Peter Sagan has won stage 5 of the Tour de France.  The world champion took the stage win ahead of Sonny Colbrelli and Philippe Gilbert.  It was a day for Dion Smith to say farewell to his polka dot jersey as it passed to former teammate Toms Skujins of Trek-Segafredo.

Lorient to Quimper presented a lengthy 204.5km and the certainty that if Dion Smith wanted to keep his lead in the king of the mountains classification then he had to get into the break of the day and score points on some of the 5 categorised climbs that featured on today’s stage.  With three category 3 climbs to hand in the stage these would be the hardest climbs of the race so far – advancing from the category 4 climbs that had featured so far; providing 2 points for first and 1 point for second.

Matthews abandons, Smith releases KOM lead

 

Two riders opted not to start stage 5 of the Tour de France, with Tiesj Benoot of Lotto Soudal and Michael Matthews of Team Sunweb not taking to the start line.  It transpired that a fever picked up by last year’s green jersey winner was the reason behind Matthews’ withdrawal.

At the drop of the flag Dion Smith was immediately active, trying to get into the break of the day.  But the intensity was on for a few kilometres before a move finally managed to go up the road; and sadly for Smith when the group that former the break finally did go up the road it was sans the Kiwi.  The Tour de France would have a new king of the mountains by the end of the day.

The break was comprised of an interesting array of teams with the expected squads of Direct Energie, Cofidis and Fortuneo-Samsic being joined by a couple of World Tour outfits.  Sylvain Chavanel was back to his breakaway tricks, alongside teammate Lilian Calmejane, with Cofidis’ Nicolas Edet, Dimension Data’s Julien Vermote, Lotto Soudal’s Jasper De Buyst, Trek-Segafredo’s Toms Skujins and Fortuneo-Samsic’s Elie Gesbert.

The king of the mountains lead passed from Dion Smith to his former teammate Toms Skujins, photo Sirotti

Bevin leads the pack as Gaviria continues sprint challenge

 

As the break quickly built its lead to upwards of 2.45mins in the first 20km, the figure of Patrick Bevin of BMC Racing could be seen heading up the red train that assumed responsibility for marshalling the pack.  The break were able to build a lead of about 3 minutes in the early stages, but it was interesting to note BMC Racing’s reluctance to let the break have more of an advantage; perhaps due to the fact that the parcours really did suggest that the break had an opportunity to stay clear today.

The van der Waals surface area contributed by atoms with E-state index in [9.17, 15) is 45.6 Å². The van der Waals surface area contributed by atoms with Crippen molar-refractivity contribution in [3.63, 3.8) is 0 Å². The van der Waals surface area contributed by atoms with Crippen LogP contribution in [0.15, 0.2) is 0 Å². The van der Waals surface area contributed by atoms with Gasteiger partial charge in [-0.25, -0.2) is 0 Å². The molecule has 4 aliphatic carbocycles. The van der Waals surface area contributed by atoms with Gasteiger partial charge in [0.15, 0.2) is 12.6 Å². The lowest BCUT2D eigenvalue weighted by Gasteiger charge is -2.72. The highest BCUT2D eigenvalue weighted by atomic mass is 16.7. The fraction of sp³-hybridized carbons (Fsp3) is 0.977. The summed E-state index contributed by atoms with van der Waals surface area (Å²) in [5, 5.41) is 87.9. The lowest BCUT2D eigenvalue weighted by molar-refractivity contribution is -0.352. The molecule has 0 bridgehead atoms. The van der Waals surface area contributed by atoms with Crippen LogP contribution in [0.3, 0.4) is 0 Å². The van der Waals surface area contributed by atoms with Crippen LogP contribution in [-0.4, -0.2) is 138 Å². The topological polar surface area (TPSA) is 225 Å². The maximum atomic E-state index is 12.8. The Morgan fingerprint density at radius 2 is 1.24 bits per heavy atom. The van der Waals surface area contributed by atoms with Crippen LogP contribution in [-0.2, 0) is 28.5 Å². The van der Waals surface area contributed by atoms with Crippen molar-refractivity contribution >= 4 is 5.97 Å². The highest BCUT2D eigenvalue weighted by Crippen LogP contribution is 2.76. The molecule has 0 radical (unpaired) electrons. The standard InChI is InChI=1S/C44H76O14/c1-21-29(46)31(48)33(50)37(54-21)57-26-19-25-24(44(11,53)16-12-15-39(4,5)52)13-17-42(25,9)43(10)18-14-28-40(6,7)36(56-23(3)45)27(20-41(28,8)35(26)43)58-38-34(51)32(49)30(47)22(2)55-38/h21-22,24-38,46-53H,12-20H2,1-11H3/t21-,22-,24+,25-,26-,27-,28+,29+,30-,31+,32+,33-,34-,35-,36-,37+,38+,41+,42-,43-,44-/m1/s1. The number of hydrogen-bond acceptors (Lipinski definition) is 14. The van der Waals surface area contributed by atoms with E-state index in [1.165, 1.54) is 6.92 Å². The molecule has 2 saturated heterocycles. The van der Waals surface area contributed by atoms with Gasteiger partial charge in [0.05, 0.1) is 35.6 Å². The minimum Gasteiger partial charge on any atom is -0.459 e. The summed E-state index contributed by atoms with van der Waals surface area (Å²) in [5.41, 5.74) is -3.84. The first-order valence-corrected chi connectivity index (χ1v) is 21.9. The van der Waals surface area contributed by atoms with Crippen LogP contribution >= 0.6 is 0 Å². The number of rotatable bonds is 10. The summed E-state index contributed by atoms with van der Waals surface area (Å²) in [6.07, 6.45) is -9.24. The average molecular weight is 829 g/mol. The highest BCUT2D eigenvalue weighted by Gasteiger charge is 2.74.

Steadily the seven leaders managed to creep out to a 4 minute lead; and start thinking about the upcoming intermediate sprint and KOM climbs.  The first intermediate sprint arrived at 92.5km into the stage, while the climbs began at just after halfway, with the first category 4 climb a 106km.  As the sprint neared the break edged towards a 5 minute lead, but it was interesting to see the time gap continue to yoyo between the 4 minute and 5 minute margin.  

At the intermediate sprint Sylvain Chavanel led the break across with a lead of just over 4.10mins.  Behind the break the bunch were still being led by BMC Racing, with Astana paying close quarter; but inevitably the sprint teams made their way forward.  BORA-Hansgrohe took control of the lead out for the green jersey of Peter Sagan, while Alexander Kristoff, Fernando Gaviria, Andre Greipel and Arnaud Demare all contested the points.  Gaviria took the 8 points for 7th place across the line, with Sagan and Kristoff just behind.

 

Chavanel vs Skujins for polka dot jersey, Smith crashes

 

With 100km left on the stage Sylvain Chavanel launched an attack on the lower slopes of the first climb of the day.  It was interesting to note the complete lack of response from the break, allowing Chavanel to not just open up a rapid 26 second advantage and take the first KOM point of the day, but he was also faced with the opportunity to do as he’d done in stage 2 and go solo.  Chavanel seemed happy to do just that and he proceeded to notch up the next KOM point and maximum points on the race’s first category 3 climb at 140.5km with 64km left to race.

Behind Chavanel the break was beginning to fragment with Edet, Skujins and Calmejane looking capable of keeping pace.  Chavanel’s maximum points at the Côte de la Roche du Feu meant that he had 4 points in the battle for the king of the mountains classification, but with two more climbs there was still time for another KOM challenger to rise up.